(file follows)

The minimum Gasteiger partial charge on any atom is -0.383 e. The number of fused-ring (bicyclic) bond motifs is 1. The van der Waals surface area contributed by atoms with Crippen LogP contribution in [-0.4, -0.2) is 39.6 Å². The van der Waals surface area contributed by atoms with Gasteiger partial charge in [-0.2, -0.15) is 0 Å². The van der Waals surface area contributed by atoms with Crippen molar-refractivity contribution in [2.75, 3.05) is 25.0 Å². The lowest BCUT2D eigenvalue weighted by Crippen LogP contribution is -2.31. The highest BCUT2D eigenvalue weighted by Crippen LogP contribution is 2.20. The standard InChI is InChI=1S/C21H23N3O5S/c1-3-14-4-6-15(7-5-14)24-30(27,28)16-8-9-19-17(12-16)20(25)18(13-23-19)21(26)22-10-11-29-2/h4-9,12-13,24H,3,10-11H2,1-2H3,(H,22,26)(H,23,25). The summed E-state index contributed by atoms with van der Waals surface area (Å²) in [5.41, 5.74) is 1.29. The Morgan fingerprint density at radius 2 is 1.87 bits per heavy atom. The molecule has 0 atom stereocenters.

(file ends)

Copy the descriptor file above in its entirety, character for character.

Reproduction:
The minimum Gasteiger partial charge on any atom is -0.383 e. The number of fused-ring (bicyclic) bond motifs is 1. The van der Waals surface area contributed by atoms with Crippen LogP contribution in [-0.4, -0.2) is 39.6 Å². The van der Waals surface area contributed by atoms with Gasteiger partial charge in [-0.2, -0.15) is 0 Å². The van der Waals surface area contributed by atoms with Crippen molar-refractivity contribution in [2.75, 3.05) is 25.0 Å². The lowest BCUT2D eigenvalue weighted by Crippen LogP contribution is -2.31. The highest BCUT2D eigenvalue weighted by Crippen LogP contribution is 2.20. The standard InChI is InChI=1S/C21H23N3O5S/c1-3-14-4-6-15(7-5-14)24-30(27,28)16-8-9-19-17(12-16)20(25)18(13-23-19)21(26)22-10-11-29-2/h4-9,12-13,24H,3,10-11H2,1-2H3,(H,22,26)(H,23,25). The summed E-state index contributed by atoms with van der Waals surface area (Å²) in [5.41, 5.74) is 1.29. The Morgan fingerprint density at radius 2 is 1.87 bits per heavy atom. The molecule has 0 atom stereocenters.